“We want to apply what we’ve learned over the last year on the use of ultra-fine geochemistry to screen a number of opportunities across the project, and have them drill-ready hopefully within more like 3 to 4 months than 6. We want to have a very aggressive end-of-year drill program that tests a number of ideas across the project, because we want to really get focused on which prospects within our larger project have the potential to be that multi-million-ounce gold system that we’re looking for.”

The winning edge

If the ultra-fine soil sampling indeed has applications beyond the Sultan corridor, elsewhere at the West Tanami Project, Bewick is willing to take it even further.

“We’re now looking elsewhere in the state and even in the country where this sort of technology can be applied,” he says.

This, Bewick is keen to point out, is the edge that could set Hamelin apart.

“Soil sampling is awfully cheap. If you can rapidly assess an area, bring it down to a real focused area, and just drill through those areas, then that’s the differentiator I think our strategy is trying to pursue: be the best we can in exploring in this sort of environment, and chase those environments where people have given up, maybe prematurely. That might be the sort of winning edge we’re looking for, I suppose,” he says.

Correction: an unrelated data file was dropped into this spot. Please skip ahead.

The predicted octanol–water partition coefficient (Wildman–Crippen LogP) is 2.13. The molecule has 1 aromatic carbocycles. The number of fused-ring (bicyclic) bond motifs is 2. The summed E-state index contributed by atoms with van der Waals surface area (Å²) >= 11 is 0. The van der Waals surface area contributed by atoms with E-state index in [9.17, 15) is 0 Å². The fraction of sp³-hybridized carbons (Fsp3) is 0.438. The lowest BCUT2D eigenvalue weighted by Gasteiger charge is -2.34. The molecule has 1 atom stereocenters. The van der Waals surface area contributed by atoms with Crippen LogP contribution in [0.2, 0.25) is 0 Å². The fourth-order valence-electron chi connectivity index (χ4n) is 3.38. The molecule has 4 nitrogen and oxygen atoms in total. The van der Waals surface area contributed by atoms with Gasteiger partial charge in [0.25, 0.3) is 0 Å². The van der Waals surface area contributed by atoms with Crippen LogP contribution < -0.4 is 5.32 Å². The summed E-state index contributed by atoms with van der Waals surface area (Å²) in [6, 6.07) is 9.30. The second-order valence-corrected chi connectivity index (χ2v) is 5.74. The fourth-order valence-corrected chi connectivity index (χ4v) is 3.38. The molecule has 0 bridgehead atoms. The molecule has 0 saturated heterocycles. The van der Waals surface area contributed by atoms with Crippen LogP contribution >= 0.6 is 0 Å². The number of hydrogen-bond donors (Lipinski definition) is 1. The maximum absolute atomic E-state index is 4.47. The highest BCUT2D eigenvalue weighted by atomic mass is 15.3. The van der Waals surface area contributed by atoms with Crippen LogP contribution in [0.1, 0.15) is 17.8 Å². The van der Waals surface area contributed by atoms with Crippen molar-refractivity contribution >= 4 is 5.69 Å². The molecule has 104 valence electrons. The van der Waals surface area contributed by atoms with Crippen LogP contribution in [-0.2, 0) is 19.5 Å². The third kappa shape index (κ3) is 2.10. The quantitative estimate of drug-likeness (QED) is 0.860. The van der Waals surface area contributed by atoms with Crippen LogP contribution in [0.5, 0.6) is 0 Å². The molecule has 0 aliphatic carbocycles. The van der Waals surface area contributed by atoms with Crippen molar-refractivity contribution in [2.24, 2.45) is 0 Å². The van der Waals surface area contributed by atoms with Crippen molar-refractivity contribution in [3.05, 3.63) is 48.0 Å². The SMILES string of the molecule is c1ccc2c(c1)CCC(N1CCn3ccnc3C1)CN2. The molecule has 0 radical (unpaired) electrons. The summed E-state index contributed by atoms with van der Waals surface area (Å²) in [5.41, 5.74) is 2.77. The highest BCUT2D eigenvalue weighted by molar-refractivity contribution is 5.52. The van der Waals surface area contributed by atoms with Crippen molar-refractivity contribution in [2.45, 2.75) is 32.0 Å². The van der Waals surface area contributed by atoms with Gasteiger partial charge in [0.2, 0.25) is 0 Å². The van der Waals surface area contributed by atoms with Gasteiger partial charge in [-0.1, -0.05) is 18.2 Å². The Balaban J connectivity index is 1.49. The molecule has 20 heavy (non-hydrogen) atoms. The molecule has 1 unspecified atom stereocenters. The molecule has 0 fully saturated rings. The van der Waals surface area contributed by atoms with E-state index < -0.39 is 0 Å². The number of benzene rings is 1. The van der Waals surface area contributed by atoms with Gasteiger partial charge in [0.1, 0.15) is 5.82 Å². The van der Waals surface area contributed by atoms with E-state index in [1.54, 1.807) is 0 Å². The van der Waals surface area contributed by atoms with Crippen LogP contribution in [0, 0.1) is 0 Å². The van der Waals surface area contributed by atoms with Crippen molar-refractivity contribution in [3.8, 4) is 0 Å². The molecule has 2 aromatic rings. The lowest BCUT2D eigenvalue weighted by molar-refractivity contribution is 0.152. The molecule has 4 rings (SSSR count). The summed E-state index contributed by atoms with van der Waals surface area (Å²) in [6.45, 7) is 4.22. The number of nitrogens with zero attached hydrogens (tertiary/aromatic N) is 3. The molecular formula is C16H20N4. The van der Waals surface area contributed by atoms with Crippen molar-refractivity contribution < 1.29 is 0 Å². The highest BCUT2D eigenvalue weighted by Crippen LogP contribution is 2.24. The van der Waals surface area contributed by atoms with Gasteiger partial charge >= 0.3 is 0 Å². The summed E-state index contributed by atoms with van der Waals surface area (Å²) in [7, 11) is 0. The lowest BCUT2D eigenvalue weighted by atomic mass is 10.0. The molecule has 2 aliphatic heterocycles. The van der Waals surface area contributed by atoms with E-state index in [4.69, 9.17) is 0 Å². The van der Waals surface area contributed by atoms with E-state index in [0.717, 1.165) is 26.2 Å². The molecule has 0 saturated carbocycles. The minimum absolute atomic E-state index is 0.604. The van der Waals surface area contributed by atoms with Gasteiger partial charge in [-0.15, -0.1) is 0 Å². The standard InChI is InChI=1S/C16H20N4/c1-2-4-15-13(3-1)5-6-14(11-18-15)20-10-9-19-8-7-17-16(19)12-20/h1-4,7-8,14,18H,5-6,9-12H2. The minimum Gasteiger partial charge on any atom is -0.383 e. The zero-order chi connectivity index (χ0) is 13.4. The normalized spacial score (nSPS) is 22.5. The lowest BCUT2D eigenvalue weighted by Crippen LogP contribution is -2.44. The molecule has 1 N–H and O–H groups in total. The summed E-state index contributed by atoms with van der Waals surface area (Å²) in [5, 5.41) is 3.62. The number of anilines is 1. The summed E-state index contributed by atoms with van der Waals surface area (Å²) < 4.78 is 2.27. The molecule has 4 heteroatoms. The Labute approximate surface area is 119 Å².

It actually showed a gold anomaly twice the amplitude of the shallow drilling that the previous explorers had done

“We can’t talk too much about it, but there’s an area we’ve gone to — an old area that’s undercover and had been drilled by previous explorers — and we ran a line of ultra-fine across that area. It actually showed a gold anomaly twice the amplitude of the shallow drilling that the previous explorers had done.

Where they’d gone along and drilled 3m deep holes, we did surface sampling and got twice what they did in the drilling. It shows that not only is this applicable in the Tanami, it could be applicable in other large areas of the state where surface conditions have meant traditional geochemistry has been ineffective.”